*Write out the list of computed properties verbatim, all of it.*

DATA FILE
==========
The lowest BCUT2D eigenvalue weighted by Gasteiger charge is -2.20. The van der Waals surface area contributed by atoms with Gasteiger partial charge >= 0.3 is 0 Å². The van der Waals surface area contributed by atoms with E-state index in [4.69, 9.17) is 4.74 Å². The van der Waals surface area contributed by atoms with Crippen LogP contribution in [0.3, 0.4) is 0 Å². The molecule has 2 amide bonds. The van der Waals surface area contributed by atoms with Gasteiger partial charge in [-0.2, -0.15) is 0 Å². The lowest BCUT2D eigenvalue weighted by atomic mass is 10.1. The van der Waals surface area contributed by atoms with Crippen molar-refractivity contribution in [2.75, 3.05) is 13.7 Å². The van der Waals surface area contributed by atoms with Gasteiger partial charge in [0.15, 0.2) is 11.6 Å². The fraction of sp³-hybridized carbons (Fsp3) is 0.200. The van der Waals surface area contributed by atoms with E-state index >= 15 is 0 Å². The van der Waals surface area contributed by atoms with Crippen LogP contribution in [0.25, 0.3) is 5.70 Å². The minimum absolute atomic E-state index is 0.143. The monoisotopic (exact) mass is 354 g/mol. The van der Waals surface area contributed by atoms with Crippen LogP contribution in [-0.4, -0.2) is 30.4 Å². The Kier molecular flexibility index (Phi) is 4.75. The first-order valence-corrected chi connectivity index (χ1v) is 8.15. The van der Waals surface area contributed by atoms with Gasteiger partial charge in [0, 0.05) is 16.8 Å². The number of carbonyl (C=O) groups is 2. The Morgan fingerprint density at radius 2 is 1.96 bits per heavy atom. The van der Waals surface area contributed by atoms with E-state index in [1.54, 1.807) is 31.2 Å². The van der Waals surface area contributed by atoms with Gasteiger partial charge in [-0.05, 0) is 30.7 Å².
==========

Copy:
The lowest BCUT2D eigenvalue weighted by Gasteiger charge is -2.20. The van der Waals surface area contributed by atoms with Gasteiger partial charge >= 0.3 is 0 Å². The van der Waals surface area contributed by atoms with E-state index in [4.69, 9.17) is 4.74 Å². The van der Waals surface area contributed by atoms with Crippen LogP contribution in [0.3, 0.4) is 0 Å². The molecule has 2 amide bonds. The van der Waals surface area contributed by atoms with Gasteiger partial charge in [-0.2, -0.15) is 0 Å². The lowest BCUT2D eigenvalue weighted by atomic mass is 10.1. The van der Waals surface area contributed by atoms with Crippen molar-refractivity contribution in [2.75, 3.05) is 13.7 Å². The van der Waals surface area contributed by atoms with Gasteiger partial charge in [0.15, 0.2) is 11.6 Å². The fraction of sp³-hybridized carbons (Fsp3) is 0.200. The van der Waals surface area contributed by atoms with E-state index >= 15 is 0 Å². The van der Waals surface area contributed by atoms with Crippen LogP contribution in [0.25, 0.3) is 5.70 Å². The minimum absolute atomic E-state index is 0.143. The monoisotopic (exact) mass is 354 g/mol. The van der Waals surface area contributed by atoms with Crippen LogP contribution in [-0.4, -0.2) is 30.4 Å². The Kier molecular flexibility index (Phi) is 4.75. The first-order valence-corrected chi connectivity index (χ1v) is 8.15. The van der Waals surface area contributed by atoms with Gasteiger partial charge in [0, 0.05) is 16.8 Å². The number of carbonyl (C=O) groups is 2. The Morgan fingerprint density at radius 2 is 1.96 bits per heavy atom. The van der Waals surface area contributed by atoms with E-state index in [1.54, 1.807) is 31.2 Å². The van der Waals surface area contributed by atoms with Gasteiger partial charge in [-0.05, 0) is 30.7 Å².